In the second game, the sister must hold two large pieces of cardboard resembling the rooster's beak. With the beak she must pick up 5 plastic loops and carry them to a post.




The Sisters thoroughly enjoyed the games this year. Usually they are so difficult very few can win, but these were a bit easier and lots of fun.











We learned that our sisters also celebrated Tet at the Monastery in Trinidad, teaching the nuns of its cultural importance. Of course, the nuns in Trinidad knew of Chinese/Asian New Year, because for years they have been hearing the music from the "Chinese Association" which is next door to them. Sister Mary Christine and Postulant Jasette made the treats, especially the delicious young colored coconut.




Sunday, February 5, 2017

Mutual Enrichment

During the stay of our nuns in Trinidad, there were many experiences of mutual learning among the Sisters. Each sharing her gifts, knowledge and talents. One evening, our Sister Mary Jeremiah gave a lecture on St. Catherine of Siena to members of the Dominican Family who had been meeting every first Monday of the 800th Jubilee Year celebrating the founding o the Dominican Order. All the entities of the Family-friars, nuns, active sisters, laity and youth-exist and collaborate on the Island.

On several days, our Sister Mary Christine taught their sacristan, Sister Elizabeth, how to arrange flowers for the chapel. There is no shortage of flowers or greenery on the monastery grounds for fine arrangements. The Sisters often put 5 different arrangements in the chapel: beside and in front of the tabernacle, in front of the altar, by the statue of our Lady and one by a statue.St. Martin de Porres.

Sister Mary Christine and Sister Mary Jeremiah both taught the sisters in formation how to make cord rosaries without the use of a tool. The postulant, Jasette, was particularly eager to perfect this skill and she practiced every evening at recreation.

Naturally, our Sisters learned a great deal about Trinidadian culture, food and the healing properties of some of the countless plants. They saw the expansive "savannah", or large park area, not far from the monastery where much of Carnival takes place. People are already gearing up for that festivity which takes place the two days before Ash Wednesday, beginning of Lent. Trinidad and Tobago are the birthplace of calypso music and the steelpan, which is the only musical instrument created in the 20th century.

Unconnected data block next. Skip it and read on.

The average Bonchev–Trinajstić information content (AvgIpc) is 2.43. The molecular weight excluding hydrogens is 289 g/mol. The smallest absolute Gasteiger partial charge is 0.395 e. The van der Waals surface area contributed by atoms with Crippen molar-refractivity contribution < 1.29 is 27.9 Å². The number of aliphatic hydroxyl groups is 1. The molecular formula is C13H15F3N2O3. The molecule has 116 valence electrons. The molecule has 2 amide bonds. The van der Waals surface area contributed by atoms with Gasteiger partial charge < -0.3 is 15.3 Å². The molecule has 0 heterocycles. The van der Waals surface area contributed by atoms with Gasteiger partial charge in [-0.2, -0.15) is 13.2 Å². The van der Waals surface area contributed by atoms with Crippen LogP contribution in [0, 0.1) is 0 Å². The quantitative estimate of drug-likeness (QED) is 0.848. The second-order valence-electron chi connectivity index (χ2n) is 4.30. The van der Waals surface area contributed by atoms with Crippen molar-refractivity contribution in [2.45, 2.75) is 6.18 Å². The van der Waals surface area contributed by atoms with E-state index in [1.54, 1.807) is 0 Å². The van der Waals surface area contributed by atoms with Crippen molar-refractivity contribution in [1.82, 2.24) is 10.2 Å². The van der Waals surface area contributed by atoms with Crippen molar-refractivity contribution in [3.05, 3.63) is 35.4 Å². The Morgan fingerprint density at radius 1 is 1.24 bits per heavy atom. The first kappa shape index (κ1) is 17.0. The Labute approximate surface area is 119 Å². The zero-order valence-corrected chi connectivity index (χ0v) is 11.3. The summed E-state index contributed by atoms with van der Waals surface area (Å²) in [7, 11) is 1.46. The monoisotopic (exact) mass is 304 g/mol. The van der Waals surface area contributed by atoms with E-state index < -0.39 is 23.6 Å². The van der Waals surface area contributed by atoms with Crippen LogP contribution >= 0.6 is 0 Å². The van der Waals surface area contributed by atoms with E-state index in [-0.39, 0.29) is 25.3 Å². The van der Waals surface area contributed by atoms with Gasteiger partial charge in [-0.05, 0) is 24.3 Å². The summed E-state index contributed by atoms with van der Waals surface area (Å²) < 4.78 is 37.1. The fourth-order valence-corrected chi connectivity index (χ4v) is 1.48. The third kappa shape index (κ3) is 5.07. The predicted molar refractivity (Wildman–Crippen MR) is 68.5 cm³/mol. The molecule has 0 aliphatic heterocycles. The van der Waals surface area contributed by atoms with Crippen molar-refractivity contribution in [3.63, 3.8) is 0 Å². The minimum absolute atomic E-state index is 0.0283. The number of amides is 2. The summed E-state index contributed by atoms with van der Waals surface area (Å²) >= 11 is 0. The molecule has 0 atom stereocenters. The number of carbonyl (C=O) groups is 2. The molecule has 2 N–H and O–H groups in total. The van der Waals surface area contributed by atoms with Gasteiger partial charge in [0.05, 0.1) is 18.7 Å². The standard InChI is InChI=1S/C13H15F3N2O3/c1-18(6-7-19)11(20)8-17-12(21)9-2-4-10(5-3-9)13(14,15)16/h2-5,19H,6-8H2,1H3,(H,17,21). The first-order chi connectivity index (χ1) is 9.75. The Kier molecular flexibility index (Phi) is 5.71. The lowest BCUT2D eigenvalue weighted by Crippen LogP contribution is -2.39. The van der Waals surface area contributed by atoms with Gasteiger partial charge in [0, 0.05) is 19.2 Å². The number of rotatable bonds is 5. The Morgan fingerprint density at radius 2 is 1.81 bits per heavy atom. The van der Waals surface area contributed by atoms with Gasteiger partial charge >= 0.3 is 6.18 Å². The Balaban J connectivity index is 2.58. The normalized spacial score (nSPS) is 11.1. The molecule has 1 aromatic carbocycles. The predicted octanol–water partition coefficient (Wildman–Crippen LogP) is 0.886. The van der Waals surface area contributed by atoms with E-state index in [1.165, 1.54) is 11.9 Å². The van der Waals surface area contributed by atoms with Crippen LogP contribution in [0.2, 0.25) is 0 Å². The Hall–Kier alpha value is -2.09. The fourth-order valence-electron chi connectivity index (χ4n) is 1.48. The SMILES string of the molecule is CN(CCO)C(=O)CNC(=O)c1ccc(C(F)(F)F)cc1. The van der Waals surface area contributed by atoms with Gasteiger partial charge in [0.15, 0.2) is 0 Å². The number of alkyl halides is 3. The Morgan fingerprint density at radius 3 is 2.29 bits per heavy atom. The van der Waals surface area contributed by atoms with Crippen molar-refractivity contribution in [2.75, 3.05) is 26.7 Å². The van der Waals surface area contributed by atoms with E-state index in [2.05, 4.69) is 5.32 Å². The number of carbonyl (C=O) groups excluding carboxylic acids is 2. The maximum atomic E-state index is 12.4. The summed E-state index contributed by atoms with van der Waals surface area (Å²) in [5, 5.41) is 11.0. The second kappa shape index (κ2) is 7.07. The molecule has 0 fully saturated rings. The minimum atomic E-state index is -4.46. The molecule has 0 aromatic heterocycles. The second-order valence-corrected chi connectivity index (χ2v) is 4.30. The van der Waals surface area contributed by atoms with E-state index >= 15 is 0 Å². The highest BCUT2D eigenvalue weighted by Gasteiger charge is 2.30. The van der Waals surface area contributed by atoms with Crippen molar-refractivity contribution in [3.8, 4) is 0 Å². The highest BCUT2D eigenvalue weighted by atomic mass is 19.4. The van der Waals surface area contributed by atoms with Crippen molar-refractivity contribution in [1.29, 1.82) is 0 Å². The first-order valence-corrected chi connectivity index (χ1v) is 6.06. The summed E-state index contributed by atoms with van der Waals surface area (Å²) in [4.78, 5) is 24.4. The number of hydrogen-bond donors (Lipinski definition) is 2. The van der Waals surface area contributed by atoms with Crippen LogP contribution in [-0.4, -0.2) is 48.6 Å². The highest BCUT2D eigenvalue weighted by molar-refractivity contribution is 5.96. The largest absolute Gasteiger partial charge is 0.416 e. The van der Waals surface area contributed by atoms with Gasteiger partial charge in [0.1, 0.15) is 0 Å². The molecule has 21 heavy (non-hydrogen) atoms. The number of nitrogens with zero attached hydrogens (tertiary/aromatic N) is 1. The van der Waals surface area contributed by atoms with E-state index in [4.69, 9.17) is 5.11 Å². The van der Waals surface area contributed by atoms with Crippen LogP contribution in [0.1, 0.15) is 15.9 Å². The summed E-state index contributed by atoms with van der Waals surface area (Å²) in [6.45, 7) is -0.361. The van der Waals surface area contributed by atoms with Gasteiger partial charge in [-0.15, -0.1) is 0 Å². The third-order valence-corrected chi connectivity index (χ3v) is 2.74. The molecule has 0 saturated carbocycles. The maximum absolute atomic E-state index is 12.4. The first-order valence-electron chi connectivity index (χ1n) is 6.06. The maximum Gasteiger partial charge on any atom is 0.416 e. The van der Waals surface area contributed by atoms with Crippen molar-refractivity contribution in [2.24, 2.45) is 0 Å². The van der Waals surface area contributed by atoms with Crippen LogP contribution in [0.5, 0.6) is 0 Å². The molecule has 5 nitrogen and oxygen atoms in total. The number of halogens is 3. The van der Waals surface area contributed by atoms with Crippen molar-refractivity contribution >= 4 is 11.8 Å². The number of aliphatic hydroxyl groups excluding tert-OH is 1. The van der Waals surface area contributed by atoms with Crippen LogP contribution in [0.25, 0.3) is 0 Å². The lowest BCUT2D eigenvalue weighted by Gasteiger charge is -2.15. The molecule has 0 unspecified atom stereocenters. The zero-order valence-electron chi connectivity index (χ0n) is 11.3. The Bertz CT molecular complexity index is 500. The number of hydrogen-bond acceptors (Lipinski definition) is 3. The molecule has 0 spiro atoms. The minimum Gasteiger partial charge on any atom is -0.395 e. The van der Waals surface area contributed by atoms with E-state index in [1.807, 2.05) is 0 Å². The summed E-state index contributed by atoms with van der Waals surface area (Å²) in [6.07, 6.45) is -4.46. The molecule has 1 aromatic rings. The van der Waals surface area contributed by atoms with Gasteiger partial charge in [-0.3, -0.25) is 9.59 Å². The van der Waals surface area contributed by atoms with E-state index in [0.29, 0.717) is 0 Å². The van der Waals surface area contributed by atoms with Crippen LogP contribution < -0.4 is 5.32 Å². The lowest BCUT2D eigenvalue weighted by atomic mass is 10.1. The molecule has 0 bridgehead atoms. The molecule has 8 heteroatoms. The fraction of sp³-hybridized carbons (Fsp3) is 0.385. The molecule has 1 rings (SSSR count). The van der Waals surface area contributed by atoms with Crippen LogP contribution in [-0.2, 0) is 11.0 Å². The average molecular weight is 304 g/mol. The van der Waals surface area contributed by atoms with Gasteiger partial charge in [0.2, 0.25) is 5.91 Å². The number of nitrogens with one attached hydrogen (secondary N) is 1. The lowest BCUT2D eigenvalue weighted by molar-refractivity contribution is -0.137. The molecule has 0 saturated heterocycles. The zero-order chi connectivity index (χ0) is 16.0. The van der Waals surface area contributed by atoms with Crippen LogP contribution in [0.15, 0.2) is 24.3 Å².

The Sisters also learned about "sorrel" a red flower that grows on a bush and is made into a drink. We even used its red juice to dye some coconut to celebrate Vietnamese New Year. We were able to bring some home and our Mexican Sisters were thrilled because in Mexico they call it "Jamaica" and make a similar drink. In fact, they have already used half of the package for a delicious and refreshing drink containing chopped apples and pecans.


Wednesday, February 1, 2017

Sojourn in Trinidad

 

Two of our Sisters returned yesterday from Trinidad, the most southern of the Caribbean islands, just east of Venezuela. They were gone for three weeks to help the Dominican Nuns at Rosary Monastery in the capital, Port-of-Spain.


Their superior, Sister Ann, had been invited to speak at the closing Congress for Mission for the 800th Jubilee of the founding of the Dominican Order.  Sister Ann spoke about how cloistered nuns are preachers in the Dominican Family. She spoke on the last day with other representatives of the Dominican Family: a layman, an apostolic sister and a cooperator brother.
Here are our two sisters: (l. to r.) Sister Mary Christine and Sister Mary Jeremiah. They spent many days harvesting and shelling pigeon peas, a popular local legume.
Our Sisters had hoped to share on the blog while out of the country, but the internet security prevented them from accessing our blog. We will share some of their photographs over the course of the next few days.